July 29th, 2012

fucked up

Game changer: Will 3D printing decimate multi-nationals?

Manufacturing functioning firearms from 20th Century 3D-printer technology.

A member from the gun forum AR15 thinks he may have created and successfully tested the first 3D printed firearm. He used a Stratasys 3D printer from the mid-90s to create a .22 pistol. He claims to have fired over 200 rounds from the 3D printed marvel and it still works fine.

Of course, one can see the implications of this technology. Let's think 'beyond guns' for now. 

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Will governments come in and seize patents, assembly codes for WMD's or to protect Corporation X's "latest concern"? Should they?

What's your take?

ETA: a better analogy as to how this technology can morph is the decimation of the camera film industry, replaced with cheap digital cameras that make everyone a 'pro' (although pros may argue this non sequitur point).

Sure, 3D printing is a 'toy' now, but one day....

The Big Lie of Economic Man

...solitary, poor, nasty, brutish, and short."
— Thomas Hobbes (Leviathan) regarding human nature

Economics has often been called the dismal science, developing as it did out of the apocalyptic notions of Thomas Hobbes and Thomas Malthus. Adam Smith did little to humanize it with his basic rules regarding interpersonal interactions, assuming as he did that each individual operates in informed self-interest.

All of these thinkers took the turbulent period around the onset of the Industrial Revolution in Great Britain with its explosive population growth, mass-migration of rural laborers to the cities, and dog-eat-dog industrial pioneers — their own environment, in other words — and projected it onto human nature.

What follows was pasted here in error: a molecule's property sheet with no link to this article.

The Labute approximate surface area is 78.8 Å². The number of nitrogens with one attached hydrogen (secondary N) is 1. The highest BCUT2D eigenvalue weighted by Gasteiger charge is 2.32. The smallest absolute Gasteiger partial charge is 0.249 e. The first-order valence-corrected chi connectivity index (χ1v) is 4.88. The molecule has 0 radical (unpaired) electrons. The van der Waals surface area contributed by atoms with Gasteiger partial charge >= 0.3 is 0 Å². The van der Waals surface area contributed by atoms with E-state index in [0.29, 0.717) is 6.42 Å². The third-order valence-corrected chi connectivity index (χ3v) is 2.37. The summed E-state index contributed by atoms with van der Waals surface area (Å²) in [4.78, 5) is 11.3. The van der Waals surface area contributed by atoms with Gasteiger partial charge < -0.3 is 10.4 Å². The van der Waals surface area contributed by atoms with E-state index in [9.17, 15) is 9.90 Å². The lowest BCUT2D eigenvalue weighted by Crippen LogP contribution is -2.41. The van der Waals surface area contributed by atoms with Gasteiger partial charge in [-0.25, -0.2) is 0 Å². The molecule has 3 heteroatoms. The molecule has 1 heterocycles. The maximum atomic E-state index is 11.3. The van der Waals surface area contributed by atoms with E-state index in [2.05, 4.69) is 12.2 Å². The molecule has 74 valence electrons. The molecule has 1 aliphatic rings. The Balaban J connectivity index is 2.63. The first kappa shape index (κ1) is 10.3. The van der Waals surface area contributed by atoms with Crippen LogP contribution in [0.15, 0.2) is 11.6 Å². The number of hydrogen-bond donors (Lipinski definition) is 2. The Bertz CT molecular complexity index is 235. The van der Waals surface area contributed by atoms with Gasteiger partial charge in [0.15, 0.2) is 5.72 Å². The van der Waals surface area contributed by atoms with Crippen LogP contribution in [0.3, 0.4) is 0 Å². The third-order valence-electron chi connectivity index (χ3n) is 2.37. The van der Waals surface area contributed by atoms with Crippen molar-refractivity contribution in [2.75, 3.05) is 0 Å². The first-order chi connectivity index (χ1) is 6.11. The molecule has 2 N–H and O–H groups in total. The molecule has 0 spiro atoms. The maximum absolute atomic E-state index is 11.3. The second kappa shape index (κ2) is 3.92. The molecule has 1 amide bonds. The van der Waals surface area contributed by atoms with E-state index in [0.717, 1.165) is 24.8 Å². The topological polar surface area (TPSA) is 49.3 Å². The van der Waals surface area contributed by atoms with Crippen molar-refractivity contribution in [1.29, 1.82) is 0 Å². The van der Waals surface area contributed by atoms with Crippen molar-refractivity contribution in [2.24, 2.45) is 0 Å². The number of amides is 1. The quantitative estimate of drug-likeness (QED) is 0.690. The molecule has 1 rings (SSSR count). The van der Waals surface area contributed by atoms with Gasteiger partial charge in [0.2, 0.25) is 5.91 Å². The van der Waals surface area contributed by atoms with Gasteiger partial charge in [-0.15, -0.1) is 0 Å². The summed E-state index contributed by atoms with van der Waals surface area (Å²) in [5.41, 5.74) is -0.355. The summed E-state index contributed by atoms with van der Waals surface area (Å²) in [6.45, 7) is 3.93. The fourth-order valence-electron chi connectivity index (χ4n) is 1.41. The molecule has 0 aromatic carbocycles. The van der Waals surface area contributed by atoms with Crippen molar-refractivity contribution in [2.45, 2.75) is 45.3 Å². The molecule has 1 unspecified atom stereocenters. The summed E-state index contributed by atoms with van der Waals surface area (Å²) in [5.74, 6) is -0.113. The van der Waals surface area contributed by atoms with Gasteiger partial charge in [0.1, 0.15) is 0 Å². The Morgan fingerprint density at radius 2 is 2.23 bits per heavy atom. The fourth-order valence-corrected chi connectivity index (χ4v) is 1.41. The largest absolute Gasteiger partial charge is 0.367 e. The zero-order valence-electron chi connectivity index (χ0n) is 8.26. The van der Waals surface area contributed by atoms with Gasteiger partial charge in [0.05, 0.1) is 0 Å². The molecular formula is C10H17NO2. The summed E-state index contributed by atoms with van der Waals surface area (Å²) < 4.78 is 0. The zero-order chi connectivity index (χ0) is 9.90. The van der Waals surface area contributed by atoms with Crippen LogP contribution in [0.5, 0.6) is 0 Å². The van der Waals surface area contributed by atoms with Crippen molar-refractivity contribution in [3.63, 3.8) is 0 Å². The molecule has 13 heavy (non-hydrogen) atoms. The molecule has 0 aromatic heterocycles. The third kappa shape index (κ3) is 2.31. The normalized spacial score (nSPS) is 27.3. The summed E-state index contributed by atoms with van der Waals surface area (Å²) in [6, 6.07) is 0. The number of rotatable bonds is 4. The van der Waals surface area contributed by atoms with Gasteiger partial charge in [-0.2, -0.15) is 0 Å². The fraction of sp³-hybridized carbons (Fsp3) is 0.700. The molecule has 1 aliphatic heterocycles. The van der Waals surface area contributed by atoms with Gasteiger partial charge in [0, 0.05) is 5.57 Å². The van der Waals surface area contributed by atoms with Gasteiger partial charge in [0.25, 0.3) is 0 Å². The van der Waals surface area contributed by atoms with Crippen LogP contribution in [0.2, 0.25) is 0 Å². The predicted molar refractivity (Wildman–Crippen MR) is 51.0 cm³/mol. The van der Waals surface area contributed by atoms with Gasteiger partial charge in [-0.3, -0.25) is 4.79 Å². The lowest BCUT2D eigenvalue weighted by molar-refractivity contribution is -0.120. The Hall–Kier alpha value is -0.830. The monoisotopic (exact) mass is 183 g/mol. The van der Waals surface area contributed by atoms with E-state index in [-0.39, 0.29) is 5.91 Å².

In many ways their thinking remains with us. Smith's theories still underpin microeconomic theory. Although Malthus's apocalyptic predictions of global catastrophe haven't panned out, localized Malthusian collapses are accepted — Easter Island being perhaps the best example. Hobbes' concept of prehistoric man is still the sine qua non of pop anthropology, and many within the discipline still subscribe to it.

The myth of economic man explains the organizing principle of contemporary capitalism, nothing more or less.
— John Gowdy

But not all. Field research has been eroding away at this view. Indeed, more and more it is becoming clear that immediate-return foragers — some 90% of all Humans that have ever lived — are, as a rule, quite uneconomical.

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